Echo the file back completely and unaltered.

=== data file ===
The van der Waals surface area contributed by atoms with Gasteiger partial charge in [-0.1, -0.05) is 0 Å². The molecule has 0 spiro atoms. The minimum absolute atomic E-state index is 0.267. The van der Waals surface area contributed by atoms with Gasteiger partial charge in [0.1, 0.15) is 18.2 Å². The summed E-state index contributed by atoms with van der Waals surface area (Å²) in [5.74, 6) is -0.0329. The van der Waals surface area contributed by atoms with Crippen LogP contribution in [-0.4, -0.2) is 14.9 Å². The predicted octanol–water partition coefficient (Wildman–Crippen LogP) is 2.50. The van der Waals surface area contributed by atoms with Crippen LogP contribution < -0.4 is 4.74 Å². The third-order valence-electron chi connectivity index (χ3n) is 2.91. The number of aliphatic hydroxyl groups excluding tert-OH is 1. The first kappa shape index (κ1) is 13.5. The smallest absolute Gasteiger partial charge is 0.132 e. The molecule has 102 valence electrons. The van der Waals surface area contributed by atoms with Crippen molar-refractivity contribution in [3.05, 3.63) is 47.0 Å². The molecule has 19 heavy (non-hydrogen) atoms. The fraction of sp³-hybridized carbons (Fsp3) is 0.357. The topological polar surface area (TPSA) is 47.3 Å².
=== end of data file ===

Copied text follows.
The van der Waals surface area contributed by atoms with Gasteiger partial charge in [-0.1, -0.05) is 0 Å². The molecule has 0 spiro atoms. The minimum absolute atomic E-state index is 0.267. The van der Waals surface area contributed by atoms with Gasteiger partial charge in [0.1, 0.15) is 18.2 Å². The summed E-state index contributed by atoms with van der Waals surface area (Å²) in [5.74, 6) is -0.0329. The van der Waals surface area contributed by atoms with Crippen LogP contribution in [-0.4, -0.2) is 14.9 Å². The predicted octanol–water partition coefficient (Wildman–Crippen LogP) is 2.50. The van der Waals surface area contributed by atoms with Crippen LogP contribution < -0.4 is 4.74 Å². The third-order valence-electron chi connectivity index (χ3n) is 2.91. The number of aliphatic hydroxyl groups excluding tert-OH is 1. The first kappa shape index (κ1) is 13.5. The smallest absolute Gasteiger partial charge is 0.132 e. The molecule has 102 valence electrons. The van der Waals surface area contributed by atoms with Crippen molar-refractivity contribution in [3.05, 3.63) is 47.0 Å². The molecule has 19 heavy (non-hydrogen) atoms. The fraction of sp³-hybridized carbons (Fsp3) is 0.357. The topological polar surface area (TPSA) is 47.3 Å².